Tuesday, July 6, 2010

Still a Pedestrian, but No Longer Unruly?

Sorry for not blogging for awhile, I was ill last week and I have also been busy with other things.  Anyway, I also came to a realization; well, I came to it quite awhile ago, but now I am willing to finally confront it and attempt to do something about it. 

I decided to name my blog "The Unruly Pedestrian" because I am that rarest of breeds, a suburbanite with no vehicle.  Anyone who has been in that situation knows how difficult it can be.  It limits the jobs that you can apply to, there might be activities going on that you can't take part in, you're dependent on family and what there is of public transportation (there is public transit here, but it isn't very good; I couldn't possibly depend on it to get to a job, for example).  I do have family who does help a lot, but unfortunately, anything short of having a 24/7 chauffeur in suburbia just does not work. 

Again, this isn't an epithany that I just came up with; I came to this realization some time ago.  I hate to bring up PO again, but reading books like "The Long Emergency" and seeing a documentary like "The End of Suburbia" showed me how insane this lifestyle is.  For various reasons, I am not willing to buy a vehicle.  Factoring in all the costs (taking out a loan, buying insurance, filling up the car with gas prices changing all the time), it would probably make more sense just to move out.  I also consider PO and think that fully embracing the car-dependent, sprawl lifestyle would be crazy.

So, I think about the late comic Sam Kinison and his famous routine about the Ethopians.  He would decry the Ethopians for living in a very arid climate and starving as a result.  "Why don't they move to where the fuckin' water is?  They live in fucking sand!!!"  I've concluded that that's a little similar to my situation, in that I am in a situation where getting a career job (if such a thing exists anymore) is virtually impossible as long as I stay where I am.  It also helped in that I recently read about people in Detroit whose auto industry jobs were outsourced, and rather than migrate to locations where employment was more probable, they stayed behind and were never able to get back on their feet.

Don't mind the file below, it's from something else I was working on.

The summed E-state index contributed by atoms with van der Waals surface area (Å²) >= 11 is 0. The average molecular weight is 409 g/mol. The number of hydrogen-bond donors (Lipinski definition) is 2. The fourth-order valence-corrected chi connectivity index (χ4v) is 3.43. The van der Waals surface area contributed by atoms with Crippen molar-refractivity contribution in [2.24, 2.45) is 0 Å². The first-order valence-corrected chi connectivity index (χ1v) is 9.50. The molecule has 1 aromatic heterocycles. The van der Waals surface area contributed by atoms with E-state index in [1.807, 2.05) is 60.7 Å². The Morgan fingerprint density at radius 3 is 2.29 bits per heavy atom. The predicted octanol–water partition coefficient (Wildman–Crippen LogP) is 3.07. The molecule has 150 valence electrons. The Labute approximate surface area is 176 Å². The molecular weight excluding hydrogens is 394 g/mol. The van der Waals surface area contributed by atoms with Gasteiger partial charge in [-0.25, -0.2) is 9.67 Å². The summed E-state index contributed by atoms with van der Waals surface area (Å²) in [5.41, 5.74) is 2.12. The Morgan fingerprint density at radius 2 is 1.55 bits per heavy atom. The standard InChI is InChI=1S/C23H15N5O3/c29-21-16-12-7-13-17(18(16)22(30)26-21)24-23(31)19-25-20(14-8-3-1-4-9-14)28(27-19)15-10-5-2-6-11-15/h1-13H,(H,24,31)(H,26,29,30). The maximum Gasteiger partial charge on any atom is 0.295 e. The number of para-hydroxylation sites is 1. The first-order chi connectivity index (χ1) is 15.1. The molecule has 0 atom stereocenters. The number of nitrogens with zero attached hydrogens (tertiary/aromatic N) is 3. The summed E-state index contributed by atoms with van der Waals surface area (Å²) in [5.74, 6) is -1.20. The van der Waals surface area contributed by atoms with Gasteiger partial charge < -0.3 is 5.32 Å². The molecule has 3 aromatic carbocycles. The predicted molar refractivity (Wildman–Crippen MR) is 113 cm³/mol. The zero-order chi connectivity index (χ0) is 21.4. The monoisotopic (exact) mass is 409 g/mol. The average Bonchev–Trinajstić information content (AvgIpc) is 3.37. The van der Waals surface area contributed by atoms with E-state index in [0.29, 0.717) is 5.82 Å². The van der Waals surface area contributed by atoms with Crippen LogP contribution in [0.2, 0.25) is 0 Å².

So, I am starting to look for employment in the NYC area.  I know that there is more competition there, but there are also more openings.  What I am yearning for is a position at a business where I will want to climb up the ladder.  Virtually every job I've had up to this point, has been no more than a paycheck, a way to live week by week.  It has either been impossible to advance at these jobs, or I've had no desire to.  My plan is to hopefully find something, commute for awhile, and if it works out, look for a place to live.  I don't care if I have to live out of my backpack, or room with 5 or 6 other guys.  I just want to live in a place where I don't have to stress on getting to work, or if I want to do something, I can just walk or take a train without worrying with all the logistical crap that comes with not having a vehicle.

Collapse is also on my mind too, but honestly, not too much so.  I don't know, I know that a city won't be an ideal place to live in a crash scenario, but what really would be?  Maybe a rural setting, and even then, you'd need to know how to grow food.  I've read plenty of predictions that things were going to fall apart, and I have no doubt that they will, but I just don't think that it'll happen tomorrow.  Unfortunately, as far as my career path goes, I have to live under the assumption that things are going to continue as they have been.

(I'm sorry about the personal post.  My next posts will be more in the usual format of relating to issues that are hot in the news.) 

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